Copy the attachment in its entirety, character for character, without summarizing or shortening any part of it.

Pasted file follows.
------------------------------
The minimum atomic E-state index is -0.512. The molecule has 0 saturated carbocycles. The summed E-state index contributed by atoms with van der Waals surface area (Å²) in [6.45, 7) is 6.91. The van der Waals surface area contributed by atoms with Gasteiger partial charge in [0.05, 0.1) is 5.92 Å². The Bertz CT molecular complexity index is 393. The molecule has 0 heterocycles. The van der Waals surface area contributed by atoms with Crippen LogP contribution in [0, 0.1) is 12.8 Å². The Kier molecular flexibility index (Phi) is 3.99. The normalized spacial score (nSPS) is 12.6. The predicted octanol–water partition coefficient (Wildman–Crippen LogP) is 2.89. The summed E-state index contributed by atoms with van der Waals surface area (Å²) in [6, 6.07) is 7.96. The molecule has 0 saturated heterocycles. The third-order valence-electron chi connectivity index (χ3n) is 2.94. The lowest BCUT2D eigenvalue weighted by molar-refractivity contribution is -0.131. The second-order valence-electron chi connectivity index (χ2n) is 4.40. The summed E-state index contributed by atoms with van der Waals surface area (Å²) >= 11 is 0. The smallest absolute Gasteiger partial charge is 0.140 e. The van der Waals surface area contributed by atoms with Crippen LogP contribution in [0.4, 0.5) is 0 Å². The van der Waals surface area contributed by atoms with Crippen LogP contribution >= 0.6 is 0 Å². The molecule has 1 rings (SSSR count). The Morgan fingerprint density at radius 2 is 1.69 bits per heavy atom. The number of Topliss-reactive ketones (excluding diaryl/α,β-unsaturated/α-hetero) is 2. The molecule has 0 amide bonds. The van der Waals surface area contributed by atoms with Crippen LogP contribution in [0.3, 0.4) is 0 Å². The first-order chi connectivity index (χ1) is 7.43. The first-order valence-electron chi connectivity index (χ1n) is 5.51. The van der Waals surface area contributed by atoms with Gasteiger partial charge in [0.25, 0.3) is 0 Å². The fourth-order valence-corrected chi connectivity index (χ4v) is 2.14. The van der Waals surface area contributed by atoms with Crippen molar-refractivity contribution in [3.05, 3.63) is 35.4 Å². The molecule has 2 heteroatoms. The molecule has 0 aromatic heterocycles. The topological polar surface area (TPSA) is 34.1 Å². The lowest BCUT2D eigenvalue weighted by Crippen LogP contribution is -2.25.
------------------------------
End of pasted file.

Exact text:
The minimum atomic E-state index is -0.512. The molecule has 0 saturated carbocycles. The summed E-state index contributed by atoms with van der Waals surface area (Å²) in [6.45, 7) is 6.91. The van der Waals surface area contributed by atoms with Gasteiger partial charge in [0.05, 0.1) is 5.92 Å². The Bertz CT molecular complexity index is 393. The molecule has 0 heterocycles. The van der Waals surface area contributed by atoms with Crippen LogP contribution in [0, 0.1) is 12.8 Å². The Kier molecular flexibility index (Phi) is 3.99. The normalized spacial score (nSPS) is 12.6. The predicted octanol–water partition coefficient (Wildman–Crippen LogP) is 2.89. The summed E-state index contributed by atoms with van der Waals surface area (Å²) in [6, 6.07) is 7.96. The molecule has 0 saturated heterocycles. The third-order valence-electron chi connectivity index (χ3n) is 2.94. The lowest BCUT2D eigenvalue weighted by molar-refractivity contribution is -0.131. The second-order valence-electron chi connectivity index (χ2n) is 4.40. The summed E-state index contributed by atoms with van der Waals surface area (Å²) >= 11 is 0. The smallest absolute Gasteiger partial charge is 0.140 e. The van der Waals surface area contributed by atoms with Crippen LogP contribution in [0.4, 0.5) is 0 Å². The van der Waals surface area contributed by atoms with Crippen LogP contribution >= 0.6 is 0 Å². The molecule has 1 rings (SSSR count). The Morgan fingerprint density at radius 2 is 1.69 bits per heavy atom. The number of Topliss-reactive ketones (excluding diaryl/α,β-unsaturated/α-hetero) is 2. The molecule has 0 amide bonds. The van der Waals surface area contributed by atoms with Crippen LogP contribution in [0.3, 0.4) is 0 Å². The first-order chi connectivity index (χ1) is 7.43. The first-order valence-electron chi connectivity index (χ1n) is 5.51. The van der Waals surface area contributed by atoms with Gasteiger partial charge in [0.25, 0.3) is 0 Å². The fourth-order valence-corrected chi connectivity index (χ4v) is 2.14. The van der Waals surface area contributed by atoms with Crippen molar-refractivity contribution in [3.05, 3.63) is 35.4 Å². The molecule has 2 heteroatoms. The molecule has 0 aromatic heterocycles. The topological polar surface area (TPSA) is 34.1 Å². The lowest BCUT2D eigenvalue weighted by Crippen LogP contribution is -2.25.